Editorial calendars used to be a cornerstone for public relations professionals. Public relations professionals used to spend much of each December and early January tracking down editorial calendars for coveted publications. However, editorial calendars are in decline and many publications don’t use them anymore.
A major reason for this is that print publications have been in decline ever since the internet took off. Since 2004, about 1,800 newspapers have closed throughout the United States, according to Poynter. The pandemic has only exacerbated revenue issues within the print journalism industry. Poynter found that more than 100 local newspapers closed since the beginning of the pandemic.
However, we still recommend that companies create their own internal editorial calendars. Below are five suggestions for research to replace traditional editorial calendars:
Awards programs are a must-have for any modern calendar. While many publications have always had awards programs, they are increasingly becoming important as news outlets seek to diversify their revenue. The great thing about awards is that there are so many specialized awards that your client is likely to fit into at least one of them.
For instance, my former employer, the American City Business Journals, hosts more than 1,200 events per year in the 43 cities where the company owns business journals. A bonus of entering awards is that often, award winners will be featured in print or on the websites of the publications that host the award. Additionally, awards are usually presented at events, which are discussed more in-depth below.
Events are increasingly becoming a large portion of revenue for news outlets, according to a report by the Tow Foundation and the John S. and James L. Knight Foundation. Events can be a great way for clients to meet journalists and meet event attendees, including prospect clients and customers.
“For issue-focused publications, professional or trade conferences can offer opportunities to talk to relevant audiences as exhibitors and session conveners,” the Tow Foundation and the John S. and James L. Knight Foundation report noted.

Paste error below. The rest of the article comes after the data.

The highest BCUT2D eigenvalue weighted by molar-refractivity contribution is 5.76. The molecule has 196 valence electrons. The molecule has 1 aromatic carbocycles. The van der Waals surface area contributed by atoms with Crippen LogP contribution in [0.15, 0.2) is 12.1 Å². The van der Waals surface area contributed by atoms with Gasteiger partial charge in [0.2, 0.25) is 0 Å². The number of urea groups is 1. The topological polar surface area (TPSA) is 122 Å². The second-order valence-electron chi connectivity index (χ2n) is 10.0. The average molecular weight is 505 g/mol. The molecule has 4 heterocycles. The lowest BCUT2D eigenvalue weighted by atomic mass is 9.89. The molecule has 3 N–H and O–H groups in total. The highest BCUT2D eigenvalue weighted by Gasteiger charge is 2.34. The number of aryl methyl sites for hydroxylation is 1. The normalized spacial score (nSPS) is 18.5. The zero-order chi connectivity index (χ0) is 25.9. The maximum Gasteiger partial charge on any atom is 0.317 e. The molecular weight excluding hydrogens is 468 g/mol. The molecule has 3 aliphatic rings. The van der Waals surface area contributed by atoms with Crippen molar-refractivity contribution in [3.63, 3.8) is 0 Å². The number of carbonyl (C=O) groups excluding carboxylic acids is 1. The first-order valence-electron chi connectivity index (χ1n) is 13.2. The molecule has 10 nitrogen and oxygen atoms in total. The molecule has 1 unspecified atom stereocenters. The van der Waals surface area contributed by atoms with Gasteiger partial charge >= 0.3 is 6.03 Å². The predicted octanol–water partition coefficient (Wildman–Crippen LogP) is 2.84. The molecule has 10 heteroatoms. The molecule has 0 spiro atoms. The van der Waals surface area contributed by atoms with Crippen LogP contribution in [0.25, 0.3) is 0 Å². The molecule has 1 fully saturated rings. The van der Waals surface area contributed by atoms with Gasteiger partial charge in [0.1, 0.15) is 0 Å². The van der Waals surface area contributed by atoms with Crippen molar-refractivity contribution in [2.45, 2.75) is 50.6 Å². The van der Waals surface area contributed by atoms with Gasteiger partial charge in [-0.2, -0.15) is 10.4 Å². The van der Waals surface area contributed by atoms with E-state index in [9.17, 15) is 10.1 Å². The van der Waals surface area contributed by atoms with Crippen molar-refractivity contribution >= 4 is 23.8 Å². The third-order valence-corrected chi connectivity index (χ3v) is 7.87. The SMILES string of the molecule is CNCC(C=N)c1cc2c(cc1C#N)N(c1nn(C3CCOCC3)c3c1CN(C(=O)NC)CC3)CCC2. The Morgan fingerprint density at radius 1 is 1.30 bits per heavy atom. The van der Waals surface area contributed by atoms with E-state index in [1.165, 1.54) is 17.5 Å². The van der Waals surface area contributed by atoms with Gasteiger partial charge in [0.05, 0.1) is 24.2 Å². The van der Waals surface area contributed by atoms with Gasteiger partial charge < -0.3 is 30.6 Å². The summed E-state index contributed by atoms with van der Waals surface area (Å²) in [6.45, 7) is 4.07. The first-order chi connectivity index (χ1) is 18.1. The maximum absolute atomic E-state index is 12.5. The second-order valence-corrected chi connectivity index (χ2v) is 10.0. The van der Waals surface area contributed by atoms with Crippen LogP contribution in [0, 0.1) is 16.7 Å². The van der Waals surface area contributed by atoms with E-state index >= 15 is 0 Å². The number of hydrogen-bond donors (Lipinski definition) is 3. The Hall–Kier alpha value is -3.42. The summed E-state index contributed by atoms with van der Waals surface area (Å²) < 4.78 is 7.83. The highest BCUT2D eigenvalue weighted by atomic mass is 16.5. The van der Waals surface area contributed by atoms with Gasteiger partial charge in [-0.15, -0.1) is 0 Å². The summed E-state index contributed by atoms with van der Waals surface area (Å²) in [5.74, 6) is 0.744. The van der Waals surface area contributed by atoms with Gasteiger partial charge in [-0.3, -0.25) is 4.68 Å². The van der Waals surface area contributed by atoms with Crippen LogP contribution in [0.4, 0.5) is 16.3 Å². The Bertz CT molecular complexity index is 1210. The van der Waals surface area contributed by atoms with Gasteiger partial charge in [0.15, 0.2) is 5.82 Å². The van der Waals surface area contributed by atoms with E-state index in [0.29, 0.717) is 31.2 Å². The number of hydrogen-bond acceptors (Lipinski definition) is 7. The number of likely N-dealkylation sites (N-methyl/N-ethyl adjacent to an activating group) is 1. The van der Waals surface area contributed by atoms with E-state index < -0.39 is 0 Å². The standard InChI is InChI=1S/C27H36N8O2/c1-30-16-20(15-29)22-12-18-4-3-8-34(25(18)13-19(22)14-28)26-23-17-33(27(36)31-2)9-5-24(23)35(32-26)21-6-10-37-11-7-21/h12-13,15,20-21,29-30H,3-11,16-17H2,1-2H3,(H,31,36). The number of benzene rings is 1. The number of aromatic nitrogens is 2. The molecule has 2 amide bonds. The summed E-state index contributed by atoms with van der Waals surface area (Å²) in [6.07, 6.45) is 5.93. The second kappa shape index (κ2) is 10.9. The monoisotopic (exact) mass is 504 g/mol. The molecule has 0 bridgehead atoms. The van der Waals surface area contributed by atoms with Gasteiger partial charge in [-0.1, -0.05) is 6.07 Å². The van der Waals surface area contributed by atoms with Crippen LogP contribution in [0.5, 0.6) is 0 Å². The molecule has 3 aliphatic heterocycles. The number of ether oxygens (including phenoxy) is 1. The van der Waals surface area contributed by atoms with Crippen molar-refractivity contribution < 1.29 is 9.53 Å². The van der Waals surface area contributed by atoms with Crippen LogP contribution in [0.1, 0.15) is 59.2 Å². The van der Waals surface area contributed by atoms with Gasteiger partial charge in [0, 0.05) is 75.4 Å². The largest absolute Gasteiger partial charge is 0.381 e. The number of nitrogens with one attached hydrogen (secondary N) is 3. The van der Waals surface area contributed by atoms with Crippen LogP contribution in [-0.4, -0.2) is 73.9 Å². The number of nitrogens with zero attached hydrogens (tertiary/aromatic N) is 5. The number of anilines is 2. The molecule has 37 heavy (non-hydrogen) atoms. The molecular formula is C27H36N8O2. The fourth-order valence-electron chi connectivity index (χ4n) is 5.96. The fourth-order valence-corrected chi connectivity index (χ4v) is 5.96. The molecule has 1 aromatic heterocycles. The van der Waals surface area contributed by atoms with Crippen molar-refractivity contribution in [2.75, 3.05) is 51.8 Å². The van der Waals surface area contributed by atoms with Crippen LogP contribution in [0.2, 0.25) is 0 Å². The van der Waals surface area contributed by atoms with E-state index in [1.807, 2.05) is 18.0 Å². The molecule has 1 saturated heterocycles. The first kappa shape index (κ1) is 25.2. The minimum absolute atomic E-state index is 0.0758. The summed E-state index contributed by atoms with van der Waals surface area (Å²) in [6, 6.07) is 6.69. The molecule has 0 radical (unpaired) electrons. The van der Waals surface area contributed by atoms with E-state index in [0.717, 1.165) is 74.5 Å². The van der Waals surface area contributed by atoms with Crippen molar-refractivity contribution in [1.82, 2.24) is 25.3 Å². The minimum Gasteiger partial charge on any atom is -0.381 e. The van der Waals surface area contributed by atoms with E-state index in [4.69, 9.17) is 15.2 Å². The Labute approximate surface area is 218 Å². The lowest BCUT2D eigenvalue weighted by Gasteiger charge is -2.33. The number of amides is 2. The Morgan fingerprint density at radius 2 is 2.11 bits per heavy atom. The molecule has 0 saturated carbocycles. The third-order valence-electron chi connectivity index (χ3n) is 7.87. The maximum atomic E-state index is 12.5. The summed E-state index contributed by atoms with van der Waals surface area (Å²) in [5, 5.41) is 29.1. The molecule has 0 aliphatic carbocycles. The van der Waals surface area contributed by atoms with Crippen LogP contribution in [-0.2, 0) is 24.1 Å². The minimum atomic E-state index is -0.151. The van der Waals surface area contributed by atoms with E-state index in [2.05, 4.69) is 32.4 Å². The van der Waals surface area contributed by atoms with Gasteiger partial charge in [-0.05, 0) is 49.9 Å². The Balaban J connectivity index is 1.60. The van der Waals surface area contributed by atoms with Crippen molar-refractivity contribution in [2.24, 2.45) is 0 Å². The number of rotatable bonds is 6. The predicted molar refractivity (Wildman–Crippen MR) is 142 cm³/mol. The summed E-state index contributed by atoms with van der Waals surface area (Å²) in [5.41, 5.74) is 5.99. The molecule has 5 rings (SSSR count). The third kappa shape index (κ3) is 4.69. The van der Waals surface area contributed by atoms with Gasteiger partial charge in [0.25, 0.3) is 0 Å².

Events are likely to become increasingly popular with media outlets, as even the pandemic has not stopped events from generating revenue for publications. Mark Stenberg of Adweek recently wrote about how virtual events helped increase revenues for TechCrunch by 200% since 2019.
“The Yahoo-owned publisher is on track to record its best year of revenue in company history, an achievement in which its lucrative events business played a sizable role, said Joey Hinson, its senior director of operations,” Stenberg wrote.
Another way to get on a publication’s radar is to pitch a story about an upcoming holiday or special occasion. It’s important to note that I’m using the term “holiday” very loosely. One example of this for our fintech clients would be Tax Day, which is on Monday, April 18, 2022. However, holidays can get even more obscure than that. According to the website Holidays Calendar, today is National Heroes Day, National Peanut Butter Day, Beer Can Appreciation Day, and National Compliment Day.
National Holiday is another great website that allows you to search holidays by topic. For example, when you search “financial holidays,” you learn that June 18, 2022, is National Splurge Day.
It is a good idea to start pitching holiday-focused stories a few months in advance and note this on your editorial calendars. As early as January, publications began writing about this topic. For example, CNBC Reporter Kate Dore wrote a story titled “Here’s how rising inflation may affect your 2021 tax bill” back in January.
Company anniversaries are also great for internal editorial calendars. There were dozens of stories that came out celebrating the 20th anniversary of the iPod last October. And your company doesn’t have to be Apple to garner such recognition. Local publications write stories all of the time celebrating small business anniversaries, such as this story in the Belleville News-Democrat on an Illinois lumber company’s 45th anniversary.
The anniversaries of top and longstanding employees, as well as life-changing events, also make for great media fodder. This interview in Marketplace with Tim Mayopoulos, who was then the CEO of Fannie Mae, on the 10 years since the Great Recession, is an excellent example of using anniversaries to make the news.
In the end, as all public relations professionals know, the best opportunities often cannot be planned. That is, you should always make sure to spend time every day looking at what the breaking news is for your company’s industry and trying to craft pitches that align with the breaking news going on. It is important not to get too attached to any of the other suggestions above because breaking news should really be a priority over all other opportunities.